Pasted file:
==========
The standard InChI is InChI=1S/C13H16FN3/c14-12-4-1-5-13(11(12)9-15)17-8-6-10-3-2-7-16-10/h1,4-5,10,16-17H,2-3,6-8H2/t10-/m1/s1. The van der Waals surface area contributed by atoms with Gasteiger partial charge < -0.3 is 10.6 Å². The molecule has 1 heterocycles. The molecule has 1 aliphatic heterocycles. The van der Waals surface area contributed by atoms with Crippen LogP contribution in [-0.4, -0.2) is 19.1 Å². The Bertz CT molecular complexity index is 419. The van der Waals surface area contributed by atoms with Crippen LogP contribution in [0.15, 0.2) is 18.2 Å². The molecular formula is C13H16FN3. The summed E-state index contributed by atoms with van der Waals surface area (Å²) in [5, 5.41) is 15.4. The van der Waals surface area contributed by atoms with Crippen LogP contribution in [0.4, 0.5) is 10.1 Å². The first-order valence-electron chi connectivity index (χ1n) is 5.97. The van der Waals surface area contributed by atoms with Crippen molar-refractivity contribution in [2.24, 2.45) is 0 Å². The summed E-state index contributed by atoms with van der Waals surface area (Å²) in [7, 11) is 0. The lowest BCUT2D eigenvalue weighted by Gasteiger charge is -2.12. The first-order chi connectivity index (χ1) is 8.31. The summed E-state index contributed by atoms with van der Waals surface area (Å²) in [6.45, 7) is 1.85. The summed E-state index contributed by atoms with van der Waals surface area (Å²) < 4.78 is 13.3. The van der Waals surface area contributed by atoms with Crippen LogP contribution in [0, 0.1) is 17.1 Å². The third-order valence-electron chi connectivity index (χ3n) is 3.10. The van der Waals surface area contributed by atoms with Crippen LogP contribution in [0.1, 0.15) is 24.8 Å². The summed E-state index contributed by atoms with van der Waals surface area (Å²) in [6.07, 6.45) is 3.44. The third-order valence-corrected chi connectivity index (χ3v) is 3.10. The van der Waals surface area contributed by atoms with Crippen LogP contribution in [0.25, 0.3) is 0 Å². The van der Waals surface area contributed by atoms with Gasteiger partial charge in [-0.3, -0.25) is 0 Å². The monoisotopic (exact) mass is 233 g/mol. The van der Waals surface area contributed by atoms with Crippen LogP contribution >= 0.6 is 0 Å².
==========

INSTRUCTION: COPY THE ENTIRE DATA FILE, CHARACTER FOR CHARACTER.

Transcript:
The standard InChI is InChI=1S/C13H16FN3/c14-12-4-1-5-13(11(12)9-15)17-8-6-10-3-2-7-16-10/h1,4-5,10,16-17H,2-3,6-8H2/t10-/m1/s1. The van der Waals surface area contributed by atoms with Gasteiger partial charge < -0.3 is 10.6 Å². The molecule has 1 heterocycles. The molecule has 1 aliphatic heterocycles. The van der Waals surface area contributed by atoms with Crippen LogP contribution in [-0.4, -0.2) is 19.1 Å². The Bertz CT molecular complexity index is 419. The van der Waals surface area contributed by atoms with Crippen LogP contribution in [0.15, 0.2) is 18.2 Å². The molecular formula is C13H16FN3. The summed E-state index contributed by atoms with van der Waals surface area (Å²) in [5, 5.41) is 15.4. The van der Waals surface area contributed by atoms with Crippen LogP contribution in [0.4, 0.5) is 10.1 Å². The first-order valence-electron chi connectivity index (χ1n) is 5.97. The van der Waals surface area contributed by atoms with Crippen molar-refractivity contribution in [2.24, 2.45) is 0 Å². The summed E-state index contributed by atoms with van der Waals surface area (Å²) in [7, 11) is 0. The lowest BCUT2D eigenvalue weighted by Gasteiger charge is -2.12. The first-order chi connectivity index (χ1) is 8.31. The summed E-state index contributed by atoms with van der Waals surface area (Å²) in [6.45, 7) is 1.85. The summed E-state index contributed by atoms with van der Waals surface area (Å²) < 4.78 is 13.3. The van der Waals surface area contributed by atoms with Crippen LogP contribution in [0, 0.1) is 17.1 Å². The third-order valence-electron chi connectivity index (χ3n) is 3.10. The van der Waals surface area contributed by atoms with Crippen LogP contribution in [0.1, 0.15) is 24.8 Å². The summed E-state index contributed by atoms with van der Waals surface area (Å²) in [6.07, 6.45) is 3.44. The third-order valence-corrected chi connectivity index (χ3v) is 3.10. The van der Waals surface area contributed by atoms with Crippen LogP contribution in [0.25, 0.3) is 0 Å². The van der Waals surface area contributed by atoms with Gasteiger partial charge in [-0.3, -0.25) is 0 Å². The monoisotopic (exact) mass is 233 g/mol. The van der Waals surface area contributed by atoms with Crippen LogP contribution >= 0.6 is 0 Å².